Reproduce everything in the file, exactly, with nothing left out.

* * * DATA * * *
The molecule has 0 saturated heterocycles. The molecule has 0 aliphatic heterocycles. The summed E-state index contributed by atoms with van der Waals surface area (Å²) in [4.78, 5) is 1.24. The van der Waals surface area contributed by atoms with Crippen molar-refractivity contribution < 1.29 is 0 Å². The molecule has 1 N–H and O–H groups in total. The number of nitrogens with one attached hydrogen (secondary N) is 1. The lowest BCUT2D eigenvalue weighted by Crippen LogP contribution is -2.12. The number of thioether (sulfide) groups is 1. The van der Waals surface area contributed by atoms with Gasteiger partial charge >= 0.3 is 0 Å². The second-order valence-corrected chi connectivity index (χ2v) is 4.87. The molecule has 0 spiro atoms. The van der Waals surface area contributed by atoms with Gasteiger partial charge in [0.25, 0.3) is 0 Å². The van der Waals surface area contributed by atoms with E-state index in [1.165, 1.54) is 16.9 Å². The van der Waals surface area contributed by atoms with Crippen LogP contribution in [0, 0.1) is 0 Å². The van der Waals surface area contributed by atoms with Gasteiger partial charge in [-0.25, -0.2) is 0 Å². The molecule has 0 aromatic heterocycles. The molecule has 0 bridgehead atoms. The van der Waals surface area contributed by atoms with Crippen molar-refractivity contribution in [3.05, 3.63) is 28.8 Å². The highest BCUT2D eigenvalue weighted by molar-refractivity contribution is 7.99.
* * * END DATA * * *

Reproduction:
The molecule has 0 saturated heterocycles. The molecule has 0 aliphatic heterocycles. The summed E-state index contributed by atoms with van der Waals surface area (Å²) in [4.78, 5) is 1.24. The van der Waals surface area contributed by atoms with Crippen molar-refractivity contribution < 1.29 is 0 Å². The molecule has 1 N–H and O–H groups in total. The number of nitrogens with one attached hydrogen (secondary N) is 1. The lowest BCUT2D eigenvalue weighted by Crippen LogP contribution is -2.12. The number of thioether (sulfide) groups is 1. The van der Waals surface area contributed by atoms with Gasteiger partial charge >= 0.3 is 0 Å². The second-order valence-corrected chi connectivity index (χ2v) is 4.87. The molecule has 0 spiro atoms. The van der Waals surface area contributed by atoms with Gasteiger partial charge in [0.25, 0.3) is 0 Å². The van der Waals surface area contributed by atoms with E-state index in [1.165, 1.54) is 16.9 Å². The van der Waals surface area contributed by atoms with Crippen LogP contribution in [0, 0.1) is 0 Å². The van der Waals surface area contributed by atoms with Gasteiger partial charge in [-0.25, -0.2) is 0 Å². The molecule has 0 aromatic heterocycles. The molecule has 0 bridgehead atoms. The van der Waals surface area contributed by atoms with Crippen molar-refractivity contribution in [3.05, 3.63) is 28.8 Å². The highest BCUT2D eigenvalue weighted by molar-refractivity contribution is 7.99.